An event that happened in Indonesia three years back rocked the scientific community as it reached a larger audience recently. In 2011, the island of Madura off the northeastern coast of Java saw the births of an extraordinary creature. News of the event reached across the country, with the reactions ranging from repulsion to awe. The creature in question was supposedly a result of the mating of a cow and a wolf, though the word “wolf” may be a mistranslation. Being an island, the chances of it being a wolf are slim unless one was specifically kept as a pet, or had escaped from a zoo.
What exactly happened?
On the 2nd of February, a creature was born that was supposedly a hybrid of a canine and a bovine. It was born to a farmer who has been identified from reports as “Misnoto”. Since cattle are revered as sacred in eastern Asia, people have even reacted with religious awe. The creature was born early on a Wednesday morning in the hamlet of Katuje in the Gate District of Sumenep in Madura. While the body was typically bovine, the mouth was very dog-like. The mouth extends to nearly its ears and it has large jaws. This is typical of many carnivores, but not typical of herbivores. Interestingly, the farmer reported that the creature was unwilling to have grass like it’s mother. Instead, it preferred to have milk and human snacks. This definitely points to a dog-like digestive system. The farmer also reported that it was feeding it milk by hand as it’s mouth structure rendered it unable to suckle from it’s mother. It consumed 3 liters of milk per day, reports said.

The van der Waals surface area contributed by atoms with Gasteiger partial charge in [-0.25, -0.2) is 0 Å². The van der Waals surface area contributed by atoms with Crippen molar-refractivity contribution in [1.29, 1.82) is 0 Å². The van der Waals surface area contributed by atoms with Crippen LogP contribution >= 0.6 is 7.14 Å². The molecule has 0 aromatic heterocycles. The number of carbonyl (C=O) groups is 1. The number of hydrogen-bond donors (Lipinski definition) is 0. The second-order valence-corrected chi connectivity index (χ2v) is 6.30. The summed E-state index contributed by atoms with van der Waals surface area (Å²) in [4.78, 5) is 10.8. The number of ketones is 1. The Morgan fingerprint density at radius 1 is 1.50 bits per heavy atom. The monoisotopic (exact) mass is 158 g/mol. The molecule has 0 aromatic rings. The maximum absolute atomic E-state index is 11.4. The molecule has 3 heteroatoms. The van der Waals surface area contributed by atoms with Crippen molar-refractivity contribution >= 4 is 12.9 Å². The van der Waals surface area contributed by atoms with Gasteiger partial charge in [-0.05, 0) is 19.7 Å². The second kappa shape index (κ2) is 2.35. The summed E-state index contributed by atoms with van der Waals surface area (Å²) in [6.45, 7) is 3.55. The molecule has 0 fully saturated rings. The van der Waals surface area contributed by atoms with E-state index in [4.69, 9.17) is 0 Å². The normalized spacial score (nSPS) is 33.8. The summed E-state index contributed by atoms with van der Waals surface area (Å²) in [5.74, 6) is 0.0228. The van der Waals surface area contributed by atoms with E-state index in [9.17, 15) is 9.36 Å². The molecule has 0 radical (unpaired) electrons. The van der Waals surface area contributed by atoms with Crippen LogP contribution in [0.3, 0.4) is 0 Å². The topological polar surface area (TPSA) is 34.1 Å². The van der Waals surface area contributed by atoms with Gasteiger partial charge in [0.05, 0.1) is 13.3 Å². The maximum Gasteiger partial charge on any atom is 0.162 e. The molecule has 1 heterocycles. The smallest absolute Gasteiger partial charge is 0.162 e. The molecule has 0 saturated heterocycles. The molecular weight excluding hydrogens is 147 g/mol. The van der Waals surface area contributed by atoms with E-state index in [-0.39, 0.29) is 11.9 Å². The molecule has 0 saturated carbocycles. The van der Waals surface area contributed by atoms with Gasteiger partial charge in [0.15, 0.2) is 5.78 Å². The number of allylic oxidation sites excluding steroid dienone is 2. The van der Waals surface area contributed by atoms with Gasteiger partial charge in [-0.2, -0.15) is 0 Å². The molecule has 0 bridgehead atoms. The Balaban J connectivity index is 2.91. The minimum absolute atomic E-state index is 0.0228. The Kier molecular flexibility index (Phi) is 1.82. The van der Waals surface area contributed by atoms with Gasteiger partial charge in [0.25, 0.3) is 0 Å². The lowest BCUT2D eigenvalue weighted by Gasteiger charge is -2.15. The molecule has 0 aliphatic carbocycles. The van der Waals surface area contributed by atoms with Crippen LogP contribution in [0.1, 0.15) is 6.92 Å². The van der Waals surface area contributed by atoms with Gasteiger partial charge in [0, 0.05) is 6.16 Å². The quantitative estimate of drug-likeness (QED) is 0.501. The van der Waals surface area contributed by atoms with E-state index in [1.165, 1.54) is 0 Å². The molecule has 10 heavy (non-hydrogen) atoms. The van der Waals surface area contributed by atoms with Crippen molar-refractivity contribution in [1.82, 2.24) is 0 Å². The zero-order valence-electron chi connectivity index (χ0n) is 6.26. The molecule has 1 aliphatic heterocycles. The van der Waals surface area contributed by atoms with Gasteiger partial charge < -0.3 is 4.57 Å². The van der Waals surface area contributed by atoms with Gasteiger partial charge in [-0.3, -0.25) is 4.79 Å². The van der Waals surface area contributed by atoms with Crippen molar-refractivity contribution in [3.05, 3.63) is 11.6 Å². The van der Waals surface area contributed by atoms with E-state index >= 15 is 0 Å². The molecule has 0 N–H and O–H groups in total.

A vet was contacted and asked whether sewing the creature’s mouth back together would be beneficial or not. The vet is reported to have replied that any reconstructive surgery on its mouth would leave it unable to chew, further strengthening the case for it being a carnivore.
What sorts of animals were it’s parents?
The mother was a cow. The species of cow is native to Indonesia in general and to the island of Madura in particular. Maduran farmers do not keep European cattle, called Bo Taurus. They instead keep Bo Javanicus, the banteng cow or a hybrid cow native to Madura, a hybrid of Bo javanicus and Bo indicus. The father is supposedly a wolf. Wolves are not noted for their willingness to mate freely with other species. Dogs, on the other hand, have been seen mating with a wide variety of other species. Keeping this information in mind, the father is more likely to be a dog than a wolf.
Is this an isolated incident?
May 12, 1915 saw a similar incident being reported in the Lewiston Evening Journal in Maine. The specimen that was reported was a taxidermy sample where the body was that of a calf, while the head was abnormally large. The head is remarkable similar to a bulldog’s, furthering evidence that this was a hybrid of a cow and dog specifically. The ears are where a dog’s would typically be, high back on the head instead of beside the forehead. The eyes are bulging, and the neck is short. The hips are those of a dog, as well as the back legs. Queerly, this specimen had split hoofs on short legs. It also sat down like a dog, and stood low on the ground.
Does this happen often?
The latter example was born alive and lived for only three hours. This is not atypical of animals born with shocking mutations like these. Genetic mutations that have effects like these are well documented and they generally do not live through to adulthood. Polycephaly is one of the most well-documented of these mutations, though other aberrations do occurs which may make things appear to be hybrids of others.